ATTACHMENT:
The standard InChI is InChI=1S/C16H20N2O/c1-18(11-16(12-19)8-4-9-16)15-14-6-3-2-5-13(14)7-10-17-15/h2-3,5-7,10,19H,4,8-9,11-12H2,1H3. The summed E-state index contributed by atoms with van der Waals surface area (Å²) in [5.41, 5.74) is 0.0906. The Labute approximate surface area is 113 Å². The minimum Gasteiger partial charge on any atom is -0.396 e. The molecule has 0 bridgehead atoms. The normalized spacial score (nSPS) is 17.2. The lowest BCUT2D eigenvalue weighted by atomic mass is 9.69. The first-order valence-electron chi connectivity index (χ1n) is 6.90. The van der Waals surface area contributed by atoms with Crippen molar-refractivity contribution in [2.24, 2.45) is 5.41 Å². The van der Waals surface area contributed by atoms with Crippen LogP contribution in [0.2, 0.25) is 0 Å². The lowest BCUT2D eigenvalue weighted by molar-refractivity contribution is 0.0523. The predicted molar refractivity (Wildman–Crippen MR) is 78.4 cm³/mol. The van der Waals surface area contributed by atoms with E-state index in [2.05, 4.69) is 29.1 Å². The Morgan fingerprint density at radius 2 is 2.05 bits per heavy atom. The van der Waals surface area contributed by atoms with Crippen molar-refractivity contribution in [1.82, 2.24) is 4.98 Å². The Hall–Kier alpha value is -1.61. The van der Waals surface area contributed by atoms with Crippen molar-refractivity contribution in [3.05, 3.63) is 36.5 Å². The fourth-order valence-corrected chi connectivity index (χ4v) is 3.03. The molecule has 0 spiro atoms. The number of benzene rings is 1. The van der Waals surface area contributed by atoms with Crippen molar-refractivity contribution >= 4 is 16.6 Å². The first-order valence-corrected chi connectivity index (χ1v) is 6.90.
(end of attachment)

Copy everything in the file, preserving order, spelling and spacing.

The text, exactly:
The standard InChI is InChI=1S/C16H20N2O/c1-18(11-16(12-19)8-4-9-16)15-14-6-3-2-5-13(14)7-10-17-15/h2-3,5-7,10,19H,4,8-9,11-12H2,1H3. The summed E-state index contributed by atoms with van der Waals surface area (Å²) in [5.41, 5.74) is 0.0906. The Labute approximate surface area is 113 Å². The minimum Gasteiger partial charge on any atom is -0.396 e. The molecule has 0 bridgehead atoms. The normalized spacial score (nSPS) is 17.2. The lowest BCUT2D eigenvalue weighted by atomic mass is 9.69. The first-order valence-electron chi connectivity index (χ1n) is 6.90. The van der Waals surface area contributed by atoms with Crippen molar-refractivity contribution in [2.24, 2.45) is 5.41 Å². The van der Waals surface area contributed by atoms with Crippen LogP contribution in [0.2, 0.25) is 0 Å². The lowest BCUT2D eigenvalue weighted by molar-refractivity contribution is 0.0523. The predicted molar refractivity (Wildman–Crippen MR) is 78.4 cm³/mol. The van der Waals surface area contributed by atoms with E-state index in [2.05, 4.69) is 29.1 Å². The Morgan fingerprint density at radius 2 is 2.05 bits per heavy atom. The van der Waals surface area contributed by atoms with Crippen molar-refractivity contribution in [1.82, 2.24) is 4.98 Å². The Hall–Kier alpha value is -1.61. The van der Waals surface area contributed by atoms with Crippen molar-refractivity contribution in [3.05, 3.63) is 36.5 Å². The fourth-order valence-corrected chi connectivity index (χ4v) is 3.03. The molecule has 0 spiro atoms. The number of benzene rings is 1. The van der Waals surface area contributed by atoms with Crippen molar-refractivity contribution >= 4 is 16.6 Å². The first-order valence-corrected chi connectivity index (χ1v) is 6.90.